I work in a free-market environment at many levels. There are no fixed prices for the jobs I do and you can't avoid seeing the effects here. There is an economic need for people in certain industries but instead of paying better to attract them, companies are importing low-cost workers. First we had the Polish working at about half the price of a normal guy, now we are even trying to get some from further at an even lower price. I don't mind it too much, they will always need people with half a brain and the ability to speak a couple of languages but as you see, in this case competition does lead to better pricing but it's not the competitor that pays the difference.

To state or not…

I think we have two different conceptions of state. I use this definition: a state is a political association with effective sovereignty over a geographic area and representing a population. Of course like in Iceland, isolated from neighbours, there is very little need to identify with the state; a state requires a competitor to transform into THE state. That's why I said before that even tribes carry the blueprint of states.
Even without that abstract transformation, to me, Iceland during that period of time was a state. They have the political structure, the territorial demands and they represent a population. Iceland is also a perfect example of what I meant when saying that anarchy requires a status quo that is very fragile. Iceland had the predator within and lasted 290 years before he devoured it. With a predator next door, it can be assumed they would have never lasted that long. Competition is a permanent process in a free market but it is also a permanent process at societal level. Anarchy can be regarded as a natural monopoly; either it isn't possible or it isn't everlasting.

Privatising

I'm not a big fan of government having a finger in too much, I'm more libertarian at some levels but I don't find it a good idea to privatise everything. One of the main problems I see in this all, as you already know, is the human. I am convinced that humans fuck things up and no matter what happens or how we restructure everything, humans will keep fucking up. Either because they want to, or because they can't do anything else. I think we both agree that a government with a supporting police force can be a tricky thing. Not because the concept is bad but because the concept has room for exploitation. If we'd privatise law and order, we would only move the same 'room for exploitation' to the next structure. Even more, I think private law and order has an even bigger need to guarantee them being needed and will likely be exploited faster.
Another big problem is defence. An army doesn't function without hierarchy. In some ways, an army is like a state in itself and a minority controls the whole force. Now government (besides banana republics) controls an army. How is one ever going to maintain control over a private army? Again, if there is no universal human, potential problems will arise.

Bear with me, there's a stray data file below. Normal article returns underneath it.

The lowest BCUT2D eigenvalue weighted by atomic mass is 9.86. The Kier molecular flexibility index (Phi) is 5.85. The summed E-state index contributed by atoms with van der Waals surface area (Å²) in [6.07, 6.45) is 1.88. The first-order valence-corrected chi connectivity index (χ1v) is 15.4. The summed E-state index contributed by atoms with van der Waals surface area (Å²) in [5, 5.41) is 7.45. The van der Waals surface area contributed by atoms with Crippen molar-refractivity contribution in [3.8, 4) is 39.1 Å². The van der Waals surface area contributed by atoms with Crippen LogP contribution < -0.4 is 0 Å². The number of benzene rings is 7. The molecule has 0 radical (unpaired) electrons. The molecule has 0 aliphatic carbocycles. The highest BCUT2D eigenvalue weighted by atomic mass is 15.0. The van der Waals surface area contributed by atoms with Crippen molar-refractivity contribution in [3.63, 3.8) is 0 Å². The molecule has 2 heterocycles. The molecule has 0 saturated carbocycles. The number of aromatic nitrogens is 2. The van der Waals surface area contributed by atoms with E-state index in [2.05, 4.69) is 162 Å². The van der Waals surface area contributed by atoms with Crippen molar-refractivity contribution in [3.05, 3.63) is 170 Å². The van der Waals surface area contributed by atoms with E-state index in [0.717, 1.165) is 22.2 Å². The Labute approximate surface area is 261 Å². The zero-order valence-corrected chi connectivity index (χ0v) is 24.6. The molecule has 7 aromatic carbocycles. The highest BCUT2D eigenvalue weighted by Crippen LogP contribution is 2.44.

Also, how is anyone ever going to convince Joe Six-pack that it is in his best interest to pay for law and order or for global defence? People have a tendency to only see the need of something when the bad guy is hissing in their neck.

I see much more problems in voluntarism but they aren't as huge as these.

Like I said, I am not a staunch defender of current democracy but to me the price paid now is less than the costs I see arise in a stateless voluntary society. Good luck trying to deconvert me.

Oh, and the stop paying your taxes argument; wrong guy to use that argument against; I quit paying income taxes some years ago. ;\)

D.

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#13214 - 10/22/08 11:23 AM Re: I think I finally decided my political affiliation [Re: Diavolo]
Morgan Offline
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Registered: 08/29/07
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Loc: New York City
Just to jump in for a moment...

Dan, where do education and medicine fit in?

For that matter also paving highways?


Morgan
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#13284 - 10/22/08 06:33 PM Re: I think I finally decided my political affiliation [Re: Morgan]
Dan_Dread Offline
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Registered: 10/08/08
Posts: 3882
Loc: Vancouver, Canada
 Quote:

How are you going to handle copyright and patents in a true free market.

You don't . Intellectual property is bullshit.
I see what you mean about R&D, but I would imagine if someone with an idea but lacking the financial power to produce it without someone doing it better would probably sell the idea to someone that could.If not and they get outdone by someone that can do it better, so be it. No matter what happens the consumer wins.
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a state is a political association with effective sovereignty over a geographic area and representing a population.

Well by that definition neither Canada nor the United states are states.
My interests are not represented by any politician.
Think of it like this; no matter who becomes the representative, there is no way their views can align with everyone within their constituency. In fact, they would necessarily be diametrically opposed to a large segment of those they are supposed to be representing.
Also, how is said sovereignty gained? Unless it is with the consent of every person living within the borders it claims, it isn't legitimate. It would be like me saying 'I AM NOW TEH KING' and annexing your swimming pool peter griffin style.

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Anarchy can be regarded as a natural monopoly; either it isn't possible or it isn't everlasting.

Well, nothing is everlasting.